Original creator Geoffrey Atherden, who penned the first episodes of the ABC series in 1984, has penned the story exclusively for the stage, filling it with trademark precise dialogue and sharp-edged humour, yet also immense heart and even a tinge of sadness. Under Adrian Carr’s skilful direction, members of the cast all do well to project the peaks and valleys of its emotions, especially in swelter through a hot Sunday matinee in the Old Ipswich Court House’s intimate (but sans air conditioning) theatre space.

The show is a long one, as we hear Maggie authentically loop around to the same repeated conversations about long-ago holiday memories and alike, however, it is a thoroughly worthy one. While it may be 30 years since the classic Australian comedy fondly occupied our television screens, Ipswich Musical Theatre Company’s nostalgic trip down memory-loss lane serves as a light-hearted, but also heartfelt, reminder of its original themes and charms and it is easy to appreciate why additional shows have been added to its season.

Over and over 100 out

With Covid still causing disruptions, I was surprised to ultimately make it along to over 100 shows again this year. Here are my highlights from the 2022 Brisbane theatre year.

1. The Normal Heart (Ad Astra)

The Queensland premiere production of Larry Kramer’s largely autobiographical “The Normal Heart” was absolutely absorbing and inspirational in its unflinching look at the horrific time in our history that was the start of the AIDS epidemic.

2. A Girls Guide to World War (Musical Theatre Australia)

Inspirational, also, was Musical Theatre Australia’s tell of the true story of some amazing women forgotten by our history. The February show, which was my favourite then for most of the year, was richly rewarding in both its entertainment and education about the courageous and compassionate real life humanitarian adventurers at the core of its story.

3. Holding Achilles (Dead Puppet Society and Legs On The Wall)

My 2022 Brisbane Festival highlight, the grand Dead Puppet Society and Legs On The Wall co-production was an exquisite world-class design-led theatre experience, as much a celebration of the craft of storytelling as a retell of one of the Western canon’s oldest narratives

4. The Sunshine Club (Queensland Theatre)

Queensland Theatre’s bright revival of Wesley Enoch and John Rodgers’ joyful musical was a historical work of a particular time, but also a story of love, hope, heartbreak and the shared humanity of these emotions, easy to watch and love.

5. 42nd Street (Queensland Conservatorium)

There was much to also love about Queensland Conservatorium’s massive musical production of “42nd Street” as its assured performances, quality orchestrations and show-stopping ensemble production numbers captured the spirit of the show’s era and also the grand musical genre.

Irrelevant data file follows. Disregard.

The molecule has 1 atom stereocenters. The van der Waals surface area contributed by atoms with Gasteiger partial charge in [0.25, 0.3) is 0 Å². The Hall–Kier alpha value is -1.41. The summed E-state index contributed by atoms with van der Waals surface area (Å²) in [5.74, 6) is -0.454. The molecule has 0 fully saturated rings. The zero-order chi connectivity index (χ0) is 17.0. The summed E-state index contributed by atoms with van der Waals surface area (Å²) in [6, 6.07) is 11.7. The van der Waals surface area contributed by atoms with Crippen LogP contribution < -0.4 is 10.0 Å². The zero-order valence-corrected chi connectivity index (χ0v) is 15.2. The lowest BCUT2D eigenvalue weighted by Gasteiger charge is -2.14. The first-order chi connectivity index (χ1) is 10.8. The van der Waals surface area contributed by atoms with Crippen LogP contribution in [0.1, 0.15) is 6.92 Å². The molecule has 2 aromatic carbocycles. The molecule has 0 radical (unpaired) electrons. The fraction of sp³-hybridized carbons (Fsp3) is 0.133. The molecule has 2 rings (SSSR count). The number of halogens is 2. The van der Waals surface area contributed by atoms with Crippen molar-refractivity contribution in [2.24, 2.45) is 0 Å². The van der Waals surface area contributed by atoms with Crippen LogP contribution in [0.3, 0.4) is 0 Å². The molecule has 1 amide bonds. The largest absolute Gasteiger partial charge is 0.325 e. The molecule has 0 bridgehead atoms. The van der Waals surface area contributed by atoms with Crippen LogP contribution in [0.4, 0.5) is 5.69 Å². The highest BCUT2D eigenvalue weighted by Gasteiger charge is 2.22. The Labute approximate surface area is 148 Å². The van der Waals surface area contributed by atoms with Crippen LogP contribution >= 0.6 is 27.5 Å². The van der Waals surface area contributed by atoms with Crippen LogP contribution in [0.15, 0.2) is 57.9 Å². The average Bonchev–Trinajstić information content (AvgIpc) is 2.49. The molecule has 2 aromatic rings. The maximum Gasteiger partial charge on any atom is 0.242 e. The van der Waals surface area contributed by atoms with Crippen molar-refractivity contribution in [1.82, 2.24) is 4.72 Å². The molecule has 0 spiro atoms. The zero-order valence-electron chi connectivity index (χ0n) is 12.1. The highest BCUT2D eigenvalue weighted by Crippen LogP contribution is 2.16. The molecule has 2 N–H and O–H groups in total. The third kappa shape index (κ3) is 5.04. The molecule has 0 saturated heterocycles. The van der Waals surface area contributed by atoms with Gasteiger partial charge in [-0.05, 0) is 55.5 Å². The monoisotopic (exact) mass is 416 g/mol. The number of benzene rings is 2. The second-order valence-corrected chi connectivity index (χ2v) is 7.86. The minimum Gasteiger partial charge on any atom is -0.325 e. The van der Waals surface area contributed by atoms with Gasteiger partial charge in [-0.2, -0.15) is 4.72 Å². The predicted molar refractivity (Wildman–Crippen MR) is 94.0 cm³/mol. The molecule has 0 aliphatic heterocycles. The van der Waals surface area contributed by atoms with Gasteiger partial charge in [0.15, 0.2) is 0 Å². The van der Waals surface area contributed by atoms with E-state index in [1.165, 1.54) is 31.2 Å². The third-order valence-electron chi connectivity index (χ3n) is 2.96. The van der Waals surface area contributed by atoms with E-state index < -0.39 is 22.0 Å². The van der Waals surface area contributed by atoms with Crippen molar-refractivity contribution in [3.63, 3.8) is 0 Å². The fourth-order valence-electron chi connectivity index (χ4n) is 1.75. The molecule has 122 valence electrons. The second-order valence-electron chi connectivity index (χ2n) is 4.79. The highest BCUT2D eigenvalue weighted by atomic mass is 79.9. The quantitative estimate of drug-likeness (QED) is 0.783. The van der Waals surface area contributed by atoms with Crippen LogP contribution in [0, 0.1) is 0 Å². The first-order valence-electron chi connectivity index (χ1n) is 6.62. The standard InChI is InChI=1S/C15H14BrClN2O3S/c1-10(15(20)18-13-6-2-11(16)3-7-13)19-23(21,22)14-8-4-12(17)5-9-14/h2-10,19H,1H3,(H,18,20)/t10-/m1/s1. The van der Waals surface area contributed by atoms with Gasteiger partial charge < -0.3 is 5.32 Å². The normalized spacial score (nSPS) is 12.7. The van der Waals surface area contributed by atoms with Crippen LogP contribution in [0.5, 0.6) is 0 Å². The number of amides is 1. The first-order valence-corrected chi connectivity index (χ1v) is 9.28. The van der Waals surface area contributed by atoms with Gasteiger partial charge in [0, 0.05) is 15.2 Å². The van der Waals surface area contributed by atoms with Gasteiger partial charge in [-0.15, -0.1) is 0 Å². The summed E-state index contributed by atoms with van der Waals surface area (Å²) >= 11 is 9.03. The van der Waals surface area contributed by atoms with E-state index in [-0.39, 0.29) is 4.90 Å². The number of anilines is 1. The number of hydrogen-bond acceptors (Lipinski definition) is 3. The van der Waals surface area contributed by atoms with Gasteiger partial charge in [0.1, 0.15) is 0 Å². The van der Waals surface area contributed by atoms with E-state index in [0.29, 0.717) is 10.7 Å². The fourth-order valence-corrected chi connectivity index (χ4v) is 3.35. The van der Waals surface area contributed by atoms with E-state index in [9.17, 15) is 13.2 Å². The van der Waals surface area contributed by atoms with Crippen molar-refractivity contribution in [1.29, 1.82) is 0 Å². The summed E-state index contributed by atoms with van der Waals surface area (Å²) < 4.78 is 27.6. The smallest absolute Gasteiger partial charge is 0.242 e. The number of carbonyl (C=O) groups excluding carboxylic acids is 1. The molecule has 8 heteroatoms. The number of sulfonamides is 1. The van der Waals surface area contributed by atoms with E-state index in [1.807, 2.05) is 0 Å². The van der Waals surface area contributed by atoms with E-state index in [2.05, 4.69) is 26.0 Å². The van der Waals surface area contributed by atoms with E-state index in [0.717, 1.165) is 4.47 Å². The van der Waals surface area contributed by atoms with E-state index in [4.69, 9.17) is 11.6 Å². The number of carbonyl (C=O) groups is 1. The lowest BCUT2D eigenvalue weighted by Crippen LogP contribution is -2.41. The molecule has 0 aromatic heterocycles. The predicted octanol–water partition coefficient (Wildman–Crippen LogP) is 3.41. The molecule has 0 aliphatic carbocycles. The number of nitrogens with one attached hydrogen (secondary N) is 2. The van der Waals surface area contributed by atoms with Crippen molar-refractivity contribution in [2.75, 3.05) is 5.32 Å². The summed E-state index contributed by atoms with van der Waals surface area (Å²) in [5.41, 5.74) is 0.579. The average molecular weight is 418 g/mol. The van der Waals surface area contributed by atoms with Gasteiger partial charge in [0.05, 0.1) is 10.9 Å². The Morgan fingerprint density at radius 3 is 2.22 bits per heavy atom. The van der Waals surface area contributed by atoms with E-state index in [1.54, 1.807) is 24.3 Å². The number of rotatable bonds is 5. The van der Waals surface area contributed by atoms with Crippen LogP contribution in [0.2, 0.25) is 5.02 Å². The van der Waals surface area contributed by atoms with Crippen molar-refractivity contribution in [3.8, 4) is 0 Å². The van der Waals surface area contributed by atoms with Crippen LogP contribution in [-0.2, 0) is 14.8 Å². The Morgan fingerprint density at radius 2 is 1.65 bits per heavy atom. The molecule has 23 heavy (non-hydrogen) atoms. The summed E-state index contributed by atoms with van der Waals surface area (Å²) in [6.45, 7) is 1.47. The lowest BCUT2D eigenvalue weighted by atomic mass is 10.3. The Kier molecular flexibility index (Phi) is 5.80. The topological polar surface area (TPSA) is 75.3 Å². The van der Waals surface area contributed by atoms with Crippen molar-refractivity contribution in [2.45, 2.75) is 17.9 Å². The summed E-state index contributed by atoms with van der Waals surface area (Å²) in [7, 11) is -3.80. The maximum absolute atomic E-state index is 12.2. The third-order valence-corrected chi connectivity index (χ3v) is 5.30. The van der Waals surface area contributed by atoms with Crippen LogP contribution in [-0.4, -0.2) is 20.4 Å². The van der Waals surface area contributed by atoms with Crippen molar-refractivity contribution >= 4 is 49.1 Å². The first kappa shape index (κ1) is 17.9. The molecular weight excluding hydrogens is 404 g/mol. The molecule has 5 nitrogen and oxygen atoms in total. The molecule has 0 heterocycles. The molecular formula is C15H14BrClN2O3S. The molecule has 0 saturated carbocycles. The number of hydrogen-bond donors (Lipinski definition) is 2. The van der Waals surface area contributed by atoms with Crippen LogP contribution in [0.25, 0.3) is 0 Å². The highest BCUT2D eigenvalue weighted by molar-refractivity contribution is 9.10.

6. Oliver! (Savoyards)

Savoyards excellent musical revival was full of highlights and everything needed to entertain its audience around the troublesome aspects of “Oliver!” to a resonance of resilience and hope.

7. The Last Five Years (La Boite Theatre Company) 

La Boite’s two-hander share (in two different directions) of the ill-fated five-year relationship of aspiring artists was certainly clever in its alternate musical narration, however, was also slick in its use of space and tight in its telling thanks to the moving performances of its charismatic performers and musical stylings of its varied, bitter-sweet score.

8. Mary Poppins (Disney and Cameron Mackintosh)

The Disney spectacle that came to life on the Lyric Theatre stage was a celebration of imagination, and, thus, an unforgettable production that could easily be seen again and again, making for a “Mary Poppins” anew for the whole modern family.

9. Seven Methods of Killing Kylie Jenner (La Boite Theatre, Darlinghurst Theatre Company and Green Door Theatre)

Just before the floods came, there was this fierce and furious coproduction, sharp in its satire of cancel culture and appropriation in a viral world, but also wickedly humorous.

10. First Casualty (Queensland Theatre)

The hard-hitting storytelling of Queensland Theatre’s landmark blockbuster season closer was elevated by an epic soundscape and dynamic lighting to take us into a world not previously seen on stage…. the last days of Australian troop involvement in Afghanistan.

And of particular note….

Best Drama – The Normal Heart (Ad Astra)

Also the most moving and thought provoking production of 2022, Ad Astra’s “The Normal Heart” allowed us to bear witness to each stage of the play’s centrepiece romance as it played out in unfiltered vulnerability, raw anger, complex beauty and undeniable love, against the backdrop of a community living in fear of AIDS.